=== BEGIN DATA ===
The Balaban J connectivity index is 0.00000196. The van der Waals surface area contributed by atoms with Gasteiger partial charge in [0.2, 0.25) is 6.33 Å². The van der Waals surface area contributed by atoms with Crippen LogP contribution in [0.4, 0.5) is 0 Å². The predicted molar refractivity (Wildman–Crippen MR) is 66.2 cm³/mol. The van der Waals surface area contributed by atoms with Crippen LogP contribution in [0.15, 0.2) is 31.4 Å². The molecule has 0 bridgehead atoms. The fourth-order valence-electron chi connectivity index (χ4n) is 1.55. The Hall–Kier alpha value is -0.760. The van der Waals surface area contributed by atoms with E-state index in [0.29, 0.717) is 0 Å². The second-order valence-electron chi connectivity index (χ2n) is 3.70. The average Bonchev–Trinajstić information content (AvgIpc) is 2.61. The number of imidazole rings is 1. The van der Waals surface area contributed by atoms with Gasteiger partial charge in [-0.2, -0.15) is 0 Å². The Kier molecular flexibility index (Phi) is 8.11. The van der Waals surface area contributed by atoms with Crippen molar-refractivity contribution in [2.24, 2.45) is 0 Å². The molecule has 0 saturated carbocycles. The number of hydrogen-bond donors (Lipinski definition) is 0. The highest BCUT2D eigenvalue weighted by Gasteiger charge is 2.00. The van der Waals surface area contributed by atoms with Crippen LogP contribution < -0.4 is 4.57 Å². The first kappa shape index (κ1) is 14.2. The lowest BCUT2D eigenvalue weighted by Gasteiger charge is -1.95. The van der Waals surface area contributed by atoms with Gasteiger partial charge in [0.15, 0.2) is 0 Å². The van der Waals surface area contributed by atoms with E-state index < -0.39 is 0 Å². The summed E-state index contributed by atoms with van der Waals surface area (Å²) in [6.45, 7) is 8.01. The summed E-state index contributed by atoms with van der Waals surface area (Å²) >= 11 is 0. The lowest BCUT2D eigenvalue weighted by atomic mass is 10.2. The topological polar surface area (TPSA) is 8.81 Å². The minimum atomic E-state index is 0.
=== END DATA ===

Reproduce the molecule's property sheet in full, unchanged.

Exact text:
The Balaban J connectivity index is 0.00000196. The van der Waals surface area contributed by atoms with Gasteiger partial charge in [0.2, 0.25) is 6.33 Å². The van der Waals surface area contributed by atoms with Crippen LogP contribution in [0.4, 0.5) is 0 Å². The predicted molar refractivity (Wildman–Crippen MR) is 66.2 cm³/mol. The van der Waals surface area contributed by atoms with Crippen LogP contribution in [0.15, 0.2) is 31.4 Å². The molecule has 0 bridgehead atoms. The fourth-order valence-electron chi connectivity index (χ4n) is 1.55. The Hall–Kier alpha value is -0.760. The van der Waals surface area contributed by atoms with E-state index in [0.29, 0.717) is 0 Å². The second-order valence-electron chi connectivity index (χ2n) is 3.70. The average Bonchev–Trinajstić information content (AvgIpc) is 2.61. The number of imidazole rings is 1. The van der Waals surface area contributed by atoms with Gasteiger partial charge in [-0.2, -0.15) is 0 Å². The Kier molecular flexibility index (Phi) is 8.11. The van der Waals surface area contributed by atoms with Crippen molar-refractivity contribution in [2.24, 2.45) is 0 Å². The molecule has 0 saturated carbocycles. The number of hydrogen-bond donors (Lipinski definition) is 0. The highest BCUT2D eigenvalue weighted by Gasteiger charge is 2.00. The van der Waals surface area contributed by atoms with Crippen LogP contribution < -0.4 is 4.57 Å². The first kappa shape index (κ1) is 14.2. The lowest BCUT2D eigenvalue weighted by Gasteiger charge is -1.95. The van der Waals surface area contributed by atoms with Gasteiger partial charge in [0.15, 0.2) is 0 Å². The van der Waals surface area contributed by atoms with E-state index < -0.39 is 0 Å². The summed E-state index contributed by atoms with van der Waals surface area (Å²) in [6.45, 7) is 8.01. The summed E-state index contributed by atoms with van der Waals surface area (Å²) >= 11 is 0. The lowest BCUT2D eigenvalue weighted by atomic mass is 10.2. The topological polar surface area (TPSA) is 8.81 Å². The minimum atomic E-state index is 0.